Wednesday, January 7, 2015

Congress Presenter Interview - Simon Fowler

My fellow Congress Official  Bloggers Pauleen CassShauna Hicks and I are conducting a series of interviews with presenters at the forthcoming AFFHO Congress in Canberra. These posts should help you get to know the presenters, entice you to attend Congress or if you are unable to join us, give you a flavour of happenings at the event.You can find links to some of the published interviews here.

Interview with Simon Fowler

Simon Fowler
JB: Are you a genealogist, researcher, historian or representing your organisation?
SF: I am mainly a freelance professional researcher, writer and historian.
Although if the opportunity arises I’d like to find out about my great-great-
grandfather John Osbertus Fowler who captained emigrant ships to Australia
and New Zealand in the 1850s and 1860s. I have a telescope given to him by
grateful passengers for averting a disaster at sea.

JB: I wonder if you could tell us a little about your background?
SF: I worked at the Public Record Office in London and then The National
Archives (TNA) on and off for over thirty years. Latterly I edited the Archives’
Ancestors Magazine.  I’ve also edited Family History Monthly and was the first archivist at the Society of Genealogists.  After I left TNA in 2011 it seemed a
natural progression to become a professional researcher. I also teach online
courses on military genealogy for Pharos and at Dundee University and write
regularly for the UK family history magazines. But I particularly like doing talks
and lectures before a live audience.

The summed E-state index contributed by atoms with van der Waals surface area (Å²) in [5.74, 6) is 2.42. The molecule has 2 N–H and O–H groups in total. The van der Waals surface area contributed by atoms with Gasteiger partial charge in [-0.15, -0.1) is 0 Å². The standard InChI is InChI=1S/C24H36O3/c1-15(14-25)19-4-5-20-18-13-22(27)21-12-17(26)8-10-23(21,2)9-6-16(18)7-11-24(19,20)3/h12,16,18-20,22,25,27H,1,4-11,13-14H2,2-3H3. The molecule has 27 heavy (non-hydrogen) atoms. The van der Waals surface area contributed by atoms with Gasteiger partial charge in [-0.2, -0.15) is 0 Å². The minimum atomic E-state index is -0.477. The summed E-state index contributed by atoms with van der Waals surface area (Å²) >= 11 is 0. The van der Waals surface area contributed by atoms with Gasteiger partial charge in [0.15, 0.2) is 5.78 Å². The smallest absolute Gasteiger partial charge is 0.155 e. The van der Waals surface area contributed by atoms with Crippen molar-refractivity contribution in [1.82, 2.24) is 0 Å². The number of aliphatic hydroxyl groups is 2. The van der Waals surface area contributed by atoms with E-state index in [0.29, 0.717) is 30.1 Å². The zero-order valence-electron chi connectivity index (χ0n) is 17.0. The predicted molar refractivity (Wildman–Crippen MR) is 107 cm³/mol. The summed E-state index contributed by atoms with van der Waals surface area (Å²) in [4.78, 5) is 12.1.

JB: How has genealogy improved or changed your life?
SF: My life over the past thirty years has been bound up with genealogy.  I’ve
gained so much from studying, teaching and researching family history, and
made many friends.  Of course over that time genealogy has been
transformed by technology. We can do now do research and, even better,
make links between ancestors, that either would have been impossible even
fifteen years ago or at least taken decades to achieve.

JB: What do you love most about genealogy?
SF: Genealogists are more than willing to share their research and will go to
extraordinary lengths to help if they can.  This amazes academic historians
who tend to keep what they are working on, as close to their chests as
possible, which I think is a very sterile approach. Mind you family historians
can sometimes be too helpful …

JB: Have you previously attended Congress?
SF: No – this is the first time, but I hope not the last.  I have heard good things
about previous Congresses.

JB: What are your key topics for Congress?
SF: I am covering four very different subjects: deserters from the British Army;
local records for assisted immigrants from the UK; hidden gems at local
archives in England and Wales; and, how to write about family history ‘for
pleasure and profit’.

JB: How do you think your topics will help the family historians at Congress
SF: 1. to encourage them to use records which tend to be little used by family
historians. The temptation is to just to stick to material that is already online,
but this is only the tip of the archival iceberg. There are just so many more
documents that might shed light on their British ancestors.
2. to share their researches with fellow enthusiasts and hopefully with a wider

JB: What do you think are the benefits of attending a large conference like
this for you personally and for others attending?
SF: What is said on the podium can be very useful, but the real benefits come
from talking to fellow attendees and hobnobbing with the speakers.

JB: Do you have a favourite piece of advice or a tip or trick you can share 
with conference attendees?
SF: This is very boring, but can save many frustrating hours.  In search engines
put your query in double quotes “”. Type in Don Bradman you may come up
with all the Dons and all the Bradmans, type in the phrase “Don Bradman” will
just produce results for Don Bradman. Simples!

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